Tutor: Dr Raj Balkaran
1.20–2.30pm

How the Gītā Changed Yoga

The Bhagavad Gītā plays an influential role in yoga history. Rejecting the asceticism of early practitioners, it advocates engagement in worldly affairs and describes a variety of spiritual paths. The highest of these is devotion to a personal deity who is present in everything – combining ideas from the early Upaniṣads with seeds of inspiration for later approaches to physical yoga.


Tutor: Daniel Simpson
3.30–4.40pm

Gītā For 2021

One of the great ideas of Hindu traditions is the cyclical nature of the world. The Bhagavad Gītā too speaks of the ocean of saṃsāra. In worldly existence this teaching implies there is nothing new under the sun, just old ideas reframed in new contexts. In this session we challenge the Gītā to address three pressing issues of our day: Identity, conflict, and the environment. What can Kṛṣṇa’s teachings to Arjuna contribute to discourses on Black Lives Matter or #MeToo? What of the complex issues of gender politics and the urgency of environmental concerns? Can the Gita speak to these dilemmas and remain relevant to modern battle grounds.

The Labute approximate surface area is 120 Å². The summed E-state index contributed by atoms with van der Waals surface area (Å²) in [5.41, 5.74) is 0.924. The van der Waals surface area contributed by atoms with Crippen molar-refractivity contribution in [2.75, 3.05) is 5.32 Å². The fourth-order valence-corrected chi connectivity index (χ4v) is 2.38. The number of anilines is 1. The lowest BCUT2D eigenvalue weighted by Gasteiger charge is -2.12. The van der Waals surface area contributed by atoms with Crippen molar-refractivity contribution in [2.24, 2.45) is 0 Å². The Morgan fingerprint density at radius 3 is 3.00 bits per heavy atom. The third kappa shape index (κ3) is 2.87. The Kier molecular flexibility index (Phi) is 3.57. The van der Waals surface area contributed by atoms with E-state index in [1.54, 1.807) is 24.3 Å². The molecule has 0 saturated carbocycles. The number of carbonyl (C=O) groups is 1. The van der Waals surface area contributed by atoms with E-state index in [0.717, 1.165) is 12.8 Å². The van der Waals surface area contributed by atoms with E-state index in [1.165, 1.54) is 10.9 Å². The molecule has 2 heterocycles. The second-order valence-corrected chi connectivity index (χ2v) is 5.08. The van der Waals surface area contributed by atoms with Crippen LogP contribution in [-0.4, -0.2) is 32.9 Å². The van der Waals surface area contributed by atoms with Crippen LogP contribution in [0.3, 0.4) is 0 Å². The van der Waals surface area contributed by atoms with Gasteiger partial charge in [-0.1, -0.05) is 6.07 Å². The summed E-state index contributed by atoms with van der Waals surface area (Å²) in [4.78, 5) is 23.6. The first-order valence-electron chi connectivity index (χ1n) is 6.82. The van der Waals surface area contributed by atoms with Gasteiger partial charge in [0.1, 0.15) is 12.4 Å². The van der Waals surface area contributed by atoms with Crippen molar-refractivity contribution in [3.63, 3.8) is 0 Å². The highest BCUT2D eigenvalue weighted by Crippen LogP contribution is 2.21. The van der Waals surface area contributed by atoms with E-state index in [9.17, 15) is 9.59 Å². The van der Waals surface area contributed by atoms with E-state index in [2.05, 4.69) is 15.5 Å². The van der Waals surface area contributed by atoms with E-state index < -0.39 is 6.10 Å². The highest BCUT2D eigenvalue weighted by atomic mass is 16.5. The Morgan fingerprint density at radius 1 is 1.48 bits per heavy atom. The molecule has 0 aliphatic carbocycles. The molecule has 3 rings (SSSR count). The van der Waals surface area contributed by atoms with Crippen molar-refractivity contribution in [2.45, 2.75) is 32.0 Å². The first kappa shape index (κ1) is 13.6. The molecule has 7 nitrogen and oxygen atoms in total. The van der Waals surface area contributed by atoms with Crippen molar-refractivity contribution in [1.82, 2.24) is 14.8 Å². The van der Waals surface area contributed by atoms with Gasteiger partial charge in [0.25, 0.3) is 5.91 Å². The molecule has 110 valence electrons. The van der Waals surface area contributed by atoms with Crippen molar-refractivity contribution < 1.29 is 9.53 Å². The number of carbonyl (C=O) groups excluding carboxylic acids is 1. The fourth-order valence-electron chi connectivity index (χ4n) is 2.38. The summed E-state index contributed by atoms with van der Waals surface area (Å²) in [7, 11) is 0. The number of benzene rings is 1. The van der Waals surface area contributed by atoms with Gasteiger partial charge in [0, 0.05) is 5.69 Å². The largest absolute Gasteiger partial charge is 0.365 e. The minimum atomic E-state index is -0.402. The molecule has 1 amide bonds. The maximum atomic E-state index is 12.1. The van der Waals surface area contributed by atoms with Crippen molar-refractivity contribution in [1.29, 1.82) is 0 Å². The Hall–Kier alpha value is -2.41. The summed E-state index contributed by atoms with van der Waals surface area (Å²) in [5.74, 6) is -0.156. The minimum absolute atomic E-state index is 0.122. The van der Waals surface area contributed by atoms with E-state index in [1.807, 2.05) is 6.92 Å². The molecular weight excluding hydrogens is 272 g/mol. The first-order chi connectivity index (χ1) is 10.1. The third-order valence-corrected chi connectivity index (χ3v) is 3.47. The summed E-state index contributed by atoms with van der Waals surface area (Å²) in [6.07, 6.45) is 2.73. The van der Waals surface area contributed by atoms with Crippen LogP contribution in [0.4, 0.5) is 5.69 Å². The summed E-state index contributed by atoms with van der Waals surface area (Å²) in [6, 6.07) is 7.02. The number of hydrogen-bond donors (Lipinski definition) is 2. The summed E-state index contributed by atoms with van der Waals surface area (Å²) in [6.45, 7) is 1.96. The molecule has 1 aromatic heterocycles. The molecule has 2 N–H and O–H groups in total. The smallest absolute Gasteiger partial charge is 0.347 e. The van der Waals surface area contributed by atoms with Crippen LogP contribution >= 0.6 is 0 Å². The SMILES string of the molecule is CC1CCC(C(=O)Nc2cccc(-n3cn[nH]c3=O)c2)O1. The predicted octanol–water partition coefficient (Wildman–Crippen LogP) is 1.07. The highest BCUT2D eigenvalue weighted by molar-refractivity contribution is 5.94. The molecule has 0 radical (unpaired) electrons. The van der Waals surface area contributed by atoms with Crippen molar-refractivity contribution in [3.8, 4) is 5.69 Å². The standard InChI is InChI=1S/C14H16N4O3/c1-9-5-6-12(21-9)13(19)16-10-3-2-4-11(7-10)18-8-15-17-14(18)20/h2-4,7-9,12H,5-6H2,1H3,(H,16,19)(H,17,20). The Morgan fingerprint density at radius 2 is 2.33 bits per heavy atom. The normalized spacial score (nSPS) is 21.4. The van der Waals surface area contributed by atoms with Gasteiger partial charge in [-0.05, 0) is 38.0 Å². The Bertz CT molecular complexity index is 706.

Tutor: Shaunaka Rishi Das
4.50–6.00pm

YOUR TUTORS

Alan Herbert

Dr Alan Herbert

With a D.Phil. in Theology and Religion at Oxford, Alan is a Post-doctoral Research Fellow at the Oxford Centre for Hindu Studies. His current projects include philosophical approaches to the Vaiṣṇava concept of God and the intersection between Hinduism and secular society.

Daniel Simpson

Daniel Simpson

Daniel is the author of The Truth of Yoga, an accessible guide to yoga history and philosophy. He has a Master’s degree from SOAS, University of London, and has been studying yoga in various forms since his first trip to India in the 1990s. Drawing on his previous career as a foreign correspondent, Daniel also writes articles for yoga publications and scholarly journals. His website is www.danielsimpson.info.

Anuradha Dooney

Anuradha Dooney

Anuradha was awarded a Masters in the Study of Religion at Oxford. She is a faculty member of the OCHS Continuing Education Department and has played a key role in curriculum development.

Shaunaka Rishi Das